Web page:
Politics & Policy

The Bush Vote, by The Numbers

Don't forget which policy actions worked come Election Day 2006.

Remember the pre-election accusations that President Bush wasn’t doing the job when it comes to the economy? Well, it appears that the voters made the right decision last November, and the proof is in the numbers.

While anti-American pessimism sweeps over an old Europe that brandishes a 10 percent unemployment rate, the numbers suggest that the U.S. economy is experiencing strong economic growth and falling unemployment. Larry Kudlow in fact estimates that the U.S. is on its way to adding 2 million jobs in 2005, with incomes rising fast. According to his latest client report,

Using the aggregate work-hours and average hourly earnings indices, we can construct an income growth measure. This measure shows a robust 5.2 percent growth over the past twelve months. Actually, the annual growth rate has been in that range for the past five months. It is no wonder that June chain store sales beat expectations with a 5.3 percent gain, the biggest gain since May 2004.

This good news is reinforced by the mid-year 5 percent unemployment rate, down from a peak of 6.3 percent.

President Bush’s economic success is no turn of luck. In the wake of a burst technology bubble and the 9/11 attacks, Bush fathered major tax cuts that contributed to lifting the economy out of recession and into expansion. While the Federal Reserve’s lower interest rates are often credited with putting the economy back on track, it was fiscal stimulus that made the difference as immediate demand was pumped into an otherwise lackluster business sector.

The president’s detractors (Sen. John Kerry, et. al.) said his policies wouldn’t work. They instead wanted a big tax increase to offset a rising budget deficit. Remember that misdirected policy option when you head to the ballot box for the midterm elections in 2006.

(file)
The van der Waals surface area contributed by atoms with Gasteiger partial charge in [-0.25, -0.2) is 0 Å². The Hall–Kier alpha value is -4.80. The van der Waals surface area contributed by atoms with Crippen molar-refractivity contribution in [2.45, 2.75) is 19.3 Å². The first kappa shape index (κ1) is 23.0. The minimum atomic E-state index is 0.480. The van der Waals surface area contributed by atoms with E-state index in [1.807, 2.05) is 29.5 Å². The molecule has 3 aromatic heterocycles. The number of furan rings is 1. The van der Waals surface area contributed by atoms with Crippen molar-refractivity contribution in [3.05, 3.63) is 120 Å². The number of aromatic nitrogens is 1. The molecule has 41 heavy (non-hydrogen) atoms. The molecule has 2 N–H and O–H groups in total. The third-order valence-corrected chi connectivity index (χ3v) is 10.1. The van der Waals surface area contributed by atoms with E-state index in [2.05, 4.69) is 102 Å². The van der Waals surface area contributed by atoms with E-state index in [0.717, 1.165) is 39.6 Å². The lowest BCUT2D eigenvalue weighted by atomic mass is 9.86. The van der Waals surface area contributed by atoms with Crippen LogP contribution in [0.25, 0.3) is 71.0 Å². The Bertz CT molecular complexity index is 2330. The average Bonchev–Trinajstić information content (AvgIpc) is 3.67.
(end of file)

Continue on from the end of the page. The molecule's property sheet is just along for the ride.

Low interest rates have also worked miracles by helping create a higher standard of living for both homebuyers and homeowners. Virtually all residential housing has risen dramatically in value over the past two years. This rise gives consumers a new source of credit — the best kind as interest on real estate is tax deductible in most cases.

The seeds of further economic expansion are being sown. Found wealth in real estate is making its way into consumer spending, which in turn is pushing consumer sentiment higher. Record corporate wealth is finding its way into rising factory orders and intentions for increased spending on plant and equipment. Free-trade policy is keeping prices low while the opposition wants to trigger major trade wars. Remember who encouraged lower interest rates and defended free trade when it comes time to vote in 2006.

Voters made the right choice on the economy, and also on security. While some in Congress suggest that we are in a quagmire in Iraq, it’s important to point out that not one major terrorist attack has occurred on U.S. soil since 9/11 while Spain and more recently Britain have experienced terrorism first hand. While more terrorist attacks at home are always a possibility, we are nevertheless approaching the fourth anniversary of 9/11 with no additional terrorist attacks in the U.S.

The attacks of 9/11 unleashed an unparalleled U.S. response in Afghanistan and Iraq. And by the numbers, it was the correct response. While the press is quick to report civilian casualties in Iraq, little is heard about the killing and capture of terrorists in that country. My bet is that the press has the numbers and just prefers not to reveal them. (We certainly have come a long way since Vietnam, when success or failure was measured by the enemy body count.)

If you are part of the growing America that is benefiting from President Bush’s economic and foreign-policy programs, you won’t have to think too hard about which party to support during the 2006 races.

– Thomas E. Nugent is executive vice president and chief investment officer of PlanMember Advisors, Inc. and principal of Victoria Capital Management, Inc.

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